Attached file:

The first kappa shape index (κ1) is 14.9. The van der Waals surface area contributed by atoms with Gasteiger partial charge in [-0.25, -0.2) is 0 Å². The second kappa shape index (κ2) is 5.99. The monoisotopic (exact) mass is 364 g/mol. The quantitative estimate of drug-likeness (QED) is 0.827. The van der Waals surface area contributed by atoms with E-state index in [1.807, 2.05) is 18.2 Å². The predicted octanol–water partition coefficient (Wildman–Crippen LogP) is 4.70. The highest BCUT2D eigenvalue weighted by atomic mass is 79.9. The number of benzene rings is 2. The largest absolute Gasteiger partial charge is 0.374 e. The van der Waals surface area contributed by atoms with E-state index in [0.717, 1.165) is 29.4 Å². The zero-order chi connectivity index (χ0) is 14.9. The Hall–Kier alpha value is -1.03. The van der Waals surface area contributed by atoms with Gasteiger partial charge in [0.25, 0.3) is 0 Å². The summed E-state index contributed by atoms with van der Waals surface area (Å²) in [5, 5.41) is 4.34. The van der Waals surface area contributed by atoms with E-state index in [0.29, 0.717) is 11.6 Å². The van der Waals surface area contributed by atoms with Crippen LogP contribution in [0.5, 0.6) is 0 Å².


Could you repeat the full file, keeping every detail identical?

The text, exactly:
The first kappa shape index (κ1) is 14.9. The van der Waals surface area contributed by atoms with Gasteiger partial charge in [-0.25, -0.2) is 0 Å². The second kappa shape index (κ2) is 5.99. The monoisotopic (exact) mass is 364 g/mol. The quantitative estimate of drug-likeness (QED) is 0.827. The van der Waals surface area contributed by atoms with E-state index in [1.807, 2.05) is 18.2 Å². The predicted octanol–water partition coefficient (Wildman–Crippen LogP) is 4.70. The highest BCUT2D eigenvalue weighted by atomic mass is 79.9. The number of benzene rings is 2. The largest absolute Gasteiger partial charge is 0.374 e. The van der Waals surface area contributed by atoms with E-state index in [0.717, 1.165) is 29.4 Å². The zero-order chi connectivity index (χ0) is 14.9. The Hall–Kier alpha value is -1.03. The van der Waals surface area contributed by atoms with Gasteiger partial charge in [0.25, 0.3) is 0 Å². The summed E-state index contributed by atoms with van der Waals surface area (Å²) in [5, 5.41) is 4.34. The van der Waals surface area contributed by atoms with E-state index in [0.29, 0.717) is 11.6 Å². The van der Waals surface area contributed by atoms with Crippen LogP contribution in [0.5, 0.6) is 0 Å².